How To Become A Pro Horse Trainer

Anyone that has grown up around horses will know how easy it is to fall in love with both the animals and the lifestyle that’s associated with them. Whether it’s recreational riding or professional horse racing, there’s a lot to love about horses and the people that look after them. Sometimes that love can transform into a genuine and sincere passion, enough to make a person consider getting a career working with horses in some shape or form.

When it comes to equine-related careers, there are a lot of options available. Being a jockey is a lucrative career, but it’s only really for those that have the right physical build for it. Another popular choice is becoming a horse trainer.

These are the people that are with the animals from when they are young, teaching them how to behave, how to fit the gear, how to be comfortable being ridden, how to temper their emotions, and so much more. It’s a physically and emotionally demanding career that not everyone will be happy with, but for those with a passion for horses, it might just be right for them.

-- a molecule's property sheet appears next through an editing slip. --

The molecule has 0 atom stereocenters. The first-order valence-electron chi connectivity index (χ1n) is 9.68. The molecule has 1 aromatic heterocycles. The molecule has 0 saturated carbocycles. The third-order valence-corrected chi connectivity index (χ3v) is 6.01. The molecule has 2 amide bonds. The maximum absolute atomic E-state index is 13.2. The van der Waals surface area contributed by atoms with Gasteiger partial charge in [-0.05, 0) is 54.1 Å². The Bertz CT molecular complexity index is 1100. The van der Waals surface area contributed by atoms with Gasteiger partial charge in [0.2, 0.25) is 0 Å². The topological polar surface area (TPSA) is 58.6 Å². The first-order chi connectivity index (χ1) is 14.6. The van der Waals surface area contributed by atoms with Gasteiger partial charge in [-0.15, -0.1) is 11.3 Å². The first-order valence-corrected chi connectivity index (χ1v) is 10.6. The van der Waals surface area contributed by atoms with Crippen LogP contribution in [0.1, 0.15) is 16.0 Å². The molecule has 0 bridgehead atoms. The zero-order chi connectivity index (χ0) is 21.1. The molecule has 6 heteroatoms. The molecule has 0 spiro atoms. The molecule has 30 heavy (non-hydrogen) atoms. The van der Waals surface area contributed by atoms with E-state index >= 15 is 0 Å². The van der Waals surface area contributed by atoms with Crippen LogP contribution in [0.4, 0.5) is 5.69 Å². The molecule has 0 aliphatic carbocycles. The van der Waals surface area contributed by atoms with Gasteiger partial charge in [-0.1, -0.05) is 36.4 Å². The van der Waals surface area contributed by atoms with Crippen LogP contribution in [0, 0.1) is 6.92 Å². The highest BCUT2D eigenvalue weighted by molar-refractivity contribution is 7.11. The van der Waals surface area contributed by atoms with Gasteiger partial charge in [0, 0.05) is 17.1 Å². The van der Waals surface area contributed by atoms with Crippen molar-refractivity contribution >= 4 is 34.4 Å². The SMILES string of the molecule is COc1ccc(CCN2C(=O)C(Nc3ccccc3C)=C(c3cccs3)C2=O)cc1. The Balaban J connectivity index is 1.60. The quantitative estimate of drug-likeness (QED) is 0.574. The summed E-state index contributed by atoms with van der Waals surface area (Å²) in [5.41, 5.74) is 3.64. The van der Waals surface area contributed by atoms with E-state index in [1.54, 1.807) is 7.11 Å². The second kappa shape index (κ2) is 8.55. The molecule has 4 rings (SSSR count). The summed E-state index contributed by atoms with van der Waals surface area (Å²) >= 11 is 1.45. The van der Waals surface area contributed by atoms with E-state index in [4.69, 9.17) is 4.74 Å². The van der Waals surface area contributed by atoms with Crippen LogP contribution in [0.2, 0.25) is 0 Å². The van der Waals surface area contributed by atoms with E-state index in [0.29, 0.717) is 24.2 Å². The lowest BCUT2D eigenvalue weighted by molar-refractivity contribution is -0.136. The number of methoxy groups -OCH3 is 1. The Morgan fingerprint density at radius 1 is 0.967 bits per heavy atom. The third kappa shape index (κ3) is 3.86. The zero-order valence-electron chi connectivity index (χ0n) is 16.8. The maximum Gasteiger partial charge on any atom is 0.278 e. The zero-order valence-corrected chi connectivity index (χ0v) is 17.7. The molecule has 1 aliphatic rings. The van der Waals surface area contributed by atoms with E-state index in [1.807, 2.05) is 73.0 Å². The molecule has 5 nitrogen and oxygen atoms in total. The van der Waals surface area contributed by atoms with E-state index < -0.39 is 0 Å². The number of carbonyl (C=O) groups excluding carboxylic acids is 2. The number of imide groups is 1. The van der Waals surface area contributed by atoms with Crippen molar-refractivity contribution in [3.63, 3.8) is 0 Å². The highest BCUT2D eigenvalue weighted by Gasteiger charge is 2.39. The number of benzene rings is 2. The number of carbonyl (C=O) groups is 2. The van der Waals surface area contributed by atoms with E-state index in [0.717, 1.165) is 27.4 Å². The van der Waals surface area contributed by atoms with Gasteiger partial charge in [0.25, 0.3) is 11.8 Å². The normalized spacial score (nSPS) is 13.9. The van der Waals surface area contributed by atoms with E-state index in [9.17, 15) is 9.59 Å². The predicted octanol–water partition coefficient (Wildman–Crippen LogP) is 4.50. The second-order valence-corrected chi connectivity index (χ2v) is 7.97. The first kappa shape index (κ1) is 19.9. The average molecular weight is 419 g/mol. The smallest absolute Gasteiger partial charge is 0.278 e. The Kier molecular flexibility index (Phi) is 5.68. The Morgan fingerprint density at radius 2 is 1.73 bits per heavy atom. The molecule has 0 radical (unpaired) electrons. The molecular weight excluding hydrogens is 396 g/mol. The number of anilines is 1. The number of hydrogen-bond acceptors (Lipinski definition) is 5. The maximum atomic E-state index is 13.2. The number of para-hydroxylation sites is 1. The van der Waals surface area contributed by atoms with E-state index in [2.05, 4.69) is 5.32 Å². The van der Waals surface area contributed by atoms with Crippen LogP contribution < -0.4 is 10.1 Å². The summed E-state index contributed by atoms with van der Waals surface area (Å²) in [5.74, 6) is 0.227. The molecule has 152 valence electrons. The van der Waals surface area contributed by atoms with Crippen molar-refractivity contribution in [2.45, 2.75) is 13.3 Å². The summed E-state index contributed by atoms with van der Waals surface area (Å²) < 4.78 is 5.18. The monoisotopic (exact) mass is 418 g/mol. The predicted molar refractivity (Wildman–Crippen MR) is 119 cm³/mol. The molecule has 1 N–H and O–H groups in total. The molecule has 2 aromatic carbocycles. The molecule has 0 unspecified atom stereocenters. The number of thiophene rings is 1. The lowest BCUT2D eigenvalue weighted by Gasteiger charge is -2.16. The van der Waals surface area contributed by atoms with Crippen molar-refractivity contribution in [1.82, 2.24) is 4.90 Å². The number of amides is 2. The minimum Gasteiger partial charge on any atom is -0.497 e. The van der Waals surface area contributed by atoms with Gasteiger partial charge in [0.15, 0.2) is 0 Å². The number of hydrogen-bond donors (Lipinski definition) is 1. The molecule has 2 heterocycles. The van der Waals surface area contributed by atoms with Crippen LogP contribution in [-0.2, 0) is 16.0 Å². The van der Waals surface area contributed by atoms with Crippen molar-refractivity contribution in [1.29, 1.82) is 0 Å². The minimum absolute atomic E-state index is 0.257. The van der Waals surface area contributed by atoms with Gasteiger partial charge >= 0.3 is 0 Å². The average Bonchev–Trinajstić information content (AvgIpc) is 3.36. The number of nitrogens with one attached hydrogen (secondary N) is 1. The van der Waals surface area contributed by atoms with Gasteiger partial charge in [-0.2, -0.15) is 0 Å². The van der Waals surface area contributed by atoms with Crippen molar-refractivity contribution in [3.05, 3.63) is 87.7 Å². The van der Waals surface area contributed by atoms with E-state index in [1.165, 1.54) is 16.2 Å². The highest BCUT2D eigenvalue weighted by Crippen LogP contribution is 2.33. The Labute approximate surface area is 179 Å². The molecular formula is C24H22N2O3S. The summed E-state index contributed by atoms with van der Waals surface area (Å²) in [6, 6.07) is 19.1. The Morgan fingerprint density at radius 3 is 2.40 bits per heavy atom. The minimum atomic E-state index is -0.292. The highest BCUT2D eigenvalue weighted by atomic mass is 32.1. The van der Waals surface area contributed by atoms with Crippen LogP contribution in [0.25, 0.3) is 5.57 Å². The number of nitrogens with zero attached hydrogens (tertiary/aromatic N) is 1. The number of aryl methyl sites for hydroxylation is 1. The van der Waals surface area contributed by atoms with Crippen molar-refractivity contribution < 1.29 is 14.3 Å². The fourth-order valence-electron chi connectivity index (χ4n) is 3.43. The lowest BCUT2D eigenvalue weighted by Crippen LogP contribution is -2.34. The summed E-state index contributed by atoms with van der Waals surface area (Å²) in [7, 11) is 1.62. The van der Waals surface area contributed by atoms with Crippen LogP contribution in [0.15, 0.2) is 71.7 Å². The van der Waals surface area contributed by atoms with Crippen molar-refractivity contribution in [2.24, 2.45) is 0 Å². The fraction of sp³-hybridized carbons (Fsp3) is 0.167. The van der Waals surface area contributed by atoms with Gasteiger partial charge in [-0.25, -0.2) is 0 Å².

1. Educational Choices

There are numerous colleges and technical schools that offer equine sciences as a subject. It’s common to find both two- and four-year programs, where a student has the chance to earn an applied science degree in horse training or something similar. These courses provide the foundational information and teach graduates everything they need to know.

Along with college courses, it’s also possible to attend certificate programs, which can eventually open up to more possibilities, such as advanced horsemanship studies and more. An educational background is the best place to get started, as it will make a potential stand out among the crowd and will be proof that they have both theoretical and practical knowledge.

  1. Apprenticeships

The next step in the horse trainer’s journey is to find and become a part of an apprenticeship. This is all about learning by doing and putting theoretical knowledge into practise. A lot of apprenticeships see the new student working underneath a seasoned trainer, usually within a professional setting.

The work will be difficult – sometimes even gruelling – but it’s an important step to take in order to become a true professional, plus it looks good on a CV, plus it might offer an edge with mobile horse race bets. The length of an apprenticeship varies greatly, but it tends to be between 2 and 4 years in total, and if it goes well, the apprenticeship might transform into a full job.

  1. Living The Lifestyle

Being a professional horse trainer is not something that should be considered as little more than a 9-5; instead, it should become a person’s whole life. Some sacrifices might have to be made at one point or another, but anyone with a true passion for training and breeding horses will also live and breathe it, making it an important part of who they are and how they live.